Full frontal corruption
The ways of ICICI and Axis Bank unravel how illustrious individuals ignore inconsistencies and allow abuse of economy through inaction
The alacrity with which the ICICI Bank board came down in support of its CEO when the CBI initiated its investigation on the alleged quid pro quo on the loans sanctioned to troubled Videocon is just another example of the servile corporate governance culture in our country. Evidently, a feudal economy that migrated to a semi-feudal structure and adopted modern corporate governance practices in due course mutated into a textbook case of crony capitalism. Events getting unfolded in ICICI Bank is just one example of such metamorphosis, no less Kafkaesque if one cares to introspect.
When the CBI investigation was underway and just a few days before the agency initiated a preliminary enquiry against Deepak Kochhar, husband of ICICI Bank CEO Chandra Kochhar, the bank's board concluded that there was no question of any quid pro quo/nepotism or conflict of interest as alleged in various rumours. Newspaper reports quoted the board which was, "The board has full confidence and reposes full faith in Chanda Kochhar. The board commends the entire management team under the leadership of the MD & CEO for their hard work and dedication." In fact, the rating agency Fitch felt that there indeed were reasons to question the impartiality of the credit committee which had sanctioned the loan to Videocon.
The Fitch report said, "A significant portion of the loan has since become non-performing. ICICI's Board has denied any wrongdoing, highlighting that the loan was underwritten in accordance with the bank's credit standards and was extended as a part of a consortium involving over 20 banks. The bank has stressed that it has not given any credit to the borrower group outside of the consortium. Nevertheless, the presence of the bank's CEO on this credit committee – and the bank's reluctance to support an independent probe – have, in our opinion, created doubts over the strength of its corporate governance practices."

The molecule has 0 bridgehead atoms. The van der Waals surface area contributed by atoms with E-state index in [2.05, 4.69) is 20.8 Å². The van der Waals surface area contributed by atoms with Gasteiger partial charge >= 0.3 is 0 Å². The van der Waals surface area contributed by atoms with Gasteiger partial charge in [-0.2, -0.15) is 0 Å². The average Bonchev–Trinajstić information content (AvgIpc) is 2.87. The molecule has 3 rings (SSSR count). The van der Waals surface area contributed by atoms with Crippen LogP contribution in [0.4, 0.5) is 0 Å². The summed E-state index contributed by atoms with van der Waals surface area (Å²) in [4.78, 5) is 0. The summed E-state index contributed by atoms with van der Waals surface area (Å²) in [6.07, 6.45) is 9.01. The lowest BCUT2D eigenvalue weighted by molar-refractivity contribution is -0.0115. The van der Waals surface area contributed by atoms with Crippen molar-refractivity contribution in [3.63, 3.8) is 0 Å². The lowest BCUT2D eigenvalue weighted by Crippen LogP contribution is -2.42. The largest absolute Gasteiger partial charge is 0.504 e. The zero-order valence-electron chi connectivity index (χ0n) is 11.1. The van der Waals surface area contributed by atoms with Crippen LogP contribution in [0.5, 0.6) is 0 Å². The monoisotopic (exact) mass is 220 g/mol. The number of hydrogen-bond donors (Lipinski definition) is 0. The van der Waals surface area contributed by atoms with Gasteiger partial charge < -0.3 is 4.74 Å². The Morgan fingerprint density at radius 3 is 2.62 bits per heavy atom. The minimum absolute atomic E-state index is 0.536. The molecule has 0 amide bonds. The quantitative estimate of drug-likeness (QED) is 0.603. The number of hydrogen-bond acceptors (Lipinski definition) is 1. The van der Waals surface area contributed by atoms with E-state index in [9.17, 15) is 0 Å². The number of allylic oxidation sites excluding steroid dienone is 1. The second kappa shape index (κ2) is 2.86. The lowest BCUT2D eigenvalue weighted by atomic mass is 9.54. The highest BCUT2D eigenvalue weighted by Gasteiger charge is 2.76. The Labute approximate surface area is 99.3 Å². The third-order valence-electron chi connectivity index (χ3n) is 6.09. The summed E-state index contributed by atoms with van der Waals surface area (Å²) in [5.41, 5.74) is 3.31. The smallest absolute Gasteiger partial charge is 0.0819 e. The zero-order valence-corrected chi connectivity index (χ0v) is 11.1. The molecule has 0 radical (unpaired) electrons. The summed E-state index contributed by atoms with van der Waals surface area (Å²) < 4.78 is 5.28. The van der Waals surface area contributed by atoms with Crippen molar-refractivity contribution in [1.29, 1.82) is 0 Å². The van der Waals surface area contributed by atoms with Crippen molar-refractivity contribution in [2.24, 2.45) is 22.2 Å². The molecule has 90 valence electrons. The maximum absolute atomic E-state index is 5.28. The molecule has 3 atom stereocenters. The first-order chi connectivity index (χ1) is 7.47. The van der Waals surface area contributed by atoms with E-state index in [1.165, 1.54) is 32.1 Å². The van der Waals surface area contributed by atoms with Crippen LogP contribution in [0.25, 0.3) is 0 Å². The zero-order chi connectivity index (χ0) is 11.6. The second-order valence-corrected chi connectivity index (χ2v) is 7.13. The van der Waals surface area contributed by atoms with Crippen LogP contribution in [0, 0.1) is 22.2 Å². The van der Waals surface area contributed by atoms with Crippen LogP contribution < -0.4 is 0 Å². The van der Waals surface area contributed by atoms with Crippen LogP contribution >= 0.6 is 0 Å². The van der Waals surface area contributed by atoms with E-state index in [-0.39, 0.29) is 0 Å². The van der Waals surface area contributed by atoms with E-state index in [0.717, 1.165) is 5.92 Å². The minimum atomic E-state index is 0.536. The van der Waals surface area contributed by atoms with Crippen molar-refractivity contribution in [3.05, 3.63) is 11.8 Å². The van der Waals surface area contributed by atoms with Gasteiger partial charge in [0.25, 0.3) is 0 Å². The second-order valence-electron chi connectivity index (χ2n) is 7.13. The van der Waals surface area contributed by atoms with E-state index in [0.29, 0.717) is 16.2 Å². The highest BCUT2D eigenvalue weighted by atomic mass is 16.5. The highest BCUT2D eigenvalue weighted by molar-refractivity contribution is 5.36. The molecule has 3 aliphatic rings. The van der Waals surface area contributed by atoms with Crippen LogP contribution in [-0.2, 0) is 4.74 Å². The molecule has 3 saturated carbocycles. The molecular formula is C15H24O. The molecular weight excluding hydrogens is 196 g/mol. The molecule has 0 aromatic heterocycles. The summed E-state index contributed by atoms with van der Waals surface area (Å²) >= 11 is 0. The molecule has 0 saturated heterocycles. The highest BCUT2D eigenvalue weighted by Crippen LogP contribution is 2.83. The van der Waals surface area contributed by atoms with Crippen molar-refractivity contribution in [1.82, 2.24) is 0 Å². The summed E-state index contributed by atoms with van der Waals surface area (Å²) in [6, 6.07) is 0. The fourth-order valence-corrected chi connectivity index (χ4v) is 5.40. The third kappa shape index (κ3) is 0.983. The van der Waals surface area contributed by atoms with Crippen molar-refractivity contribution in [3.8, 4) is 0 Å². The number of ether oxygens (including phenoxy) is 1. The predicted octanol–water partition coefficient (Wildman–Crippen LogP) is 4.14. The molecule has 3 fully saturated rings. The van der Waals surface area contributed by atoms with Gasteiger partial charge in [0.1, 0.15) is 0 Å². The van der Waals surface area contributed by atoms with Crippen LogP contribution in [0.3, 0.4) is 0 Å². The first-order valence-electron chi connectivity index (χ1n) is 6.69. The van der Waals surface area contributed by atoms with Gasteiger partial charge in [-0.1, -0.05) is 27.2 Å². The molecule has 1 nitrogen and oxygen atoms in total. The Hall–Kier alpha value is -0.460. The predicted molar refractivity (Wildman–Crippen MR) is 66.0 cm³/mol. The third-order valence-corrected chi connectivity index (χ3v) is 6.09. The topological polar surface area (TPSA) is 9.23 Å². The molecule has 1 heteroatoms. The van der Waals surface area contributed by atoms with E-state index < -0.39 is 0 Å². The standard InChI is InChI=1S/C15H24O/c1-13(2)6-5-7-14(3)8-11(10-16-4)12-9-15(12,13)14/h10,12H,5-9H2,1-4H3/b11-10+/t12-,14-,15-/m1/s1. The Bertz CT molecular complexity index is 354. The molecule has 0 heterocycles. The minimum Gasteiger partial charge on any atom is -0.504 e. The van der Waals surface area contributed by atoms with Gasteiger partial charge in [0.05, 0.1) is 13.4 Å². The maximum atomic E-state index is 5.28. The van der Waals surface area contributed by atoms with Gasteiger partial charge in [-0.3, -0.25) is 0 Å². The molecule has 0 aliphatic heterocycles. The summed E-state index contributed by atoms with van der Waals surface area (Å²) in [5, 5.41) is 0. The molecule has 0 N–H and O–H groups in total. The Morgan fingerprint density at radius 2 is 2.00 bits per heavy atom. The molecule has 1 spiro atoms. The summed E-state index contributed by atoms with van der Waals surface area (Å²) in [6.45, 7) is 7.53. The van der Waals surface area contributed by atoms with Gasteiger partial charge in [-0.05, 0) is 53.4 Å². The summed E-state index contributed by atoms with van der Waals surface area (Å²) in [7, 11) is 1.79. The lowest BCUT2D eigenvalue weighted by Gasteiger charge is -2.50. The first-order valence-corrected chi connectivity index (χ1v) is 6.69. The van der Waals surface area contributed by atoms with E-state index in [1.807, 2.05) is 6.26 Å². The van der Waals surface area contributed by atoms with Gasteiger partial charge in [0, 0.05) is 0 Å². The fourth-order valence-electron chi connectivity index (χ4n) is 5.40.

In addition, two members of the Board - the nominee directors of LIC, which holds 9.4 per cent share in ICICI bank, and one from the Government - were not present in the board meeting which passed a judgment on the bank's CEO. Compare the ICICI Bank board justifying the actions of the bank's CEO with that of courtiers in a feudal set-up, and check if there is much difference between the members of India's corporate boards and the court jesters we read about.
ICICI Bank is not the only example of the quality of corporate governance in India. Take another development in another large bank – Axis Bank. Its board had announced an unprecedented fourth three-year term for CEO Shikha Sharma one year before her third term was set to expire in July 2018. The move did not find favour with RBI, India's banking regulator. In fact, it was the RBI audit which had exposed the asset classification divergence in Axis Bank under Sharma. Instead of holding the top management accountable, the illustrious board merely extended the CEO's term till July 2021. Now, largely due to the heat arising out of several skeletons stumbling out of the bank vaults, Sharma requested to be relieved of her charges in the bank by the end of the year. The bank board merely acted as the courier forwarding the information to RBI.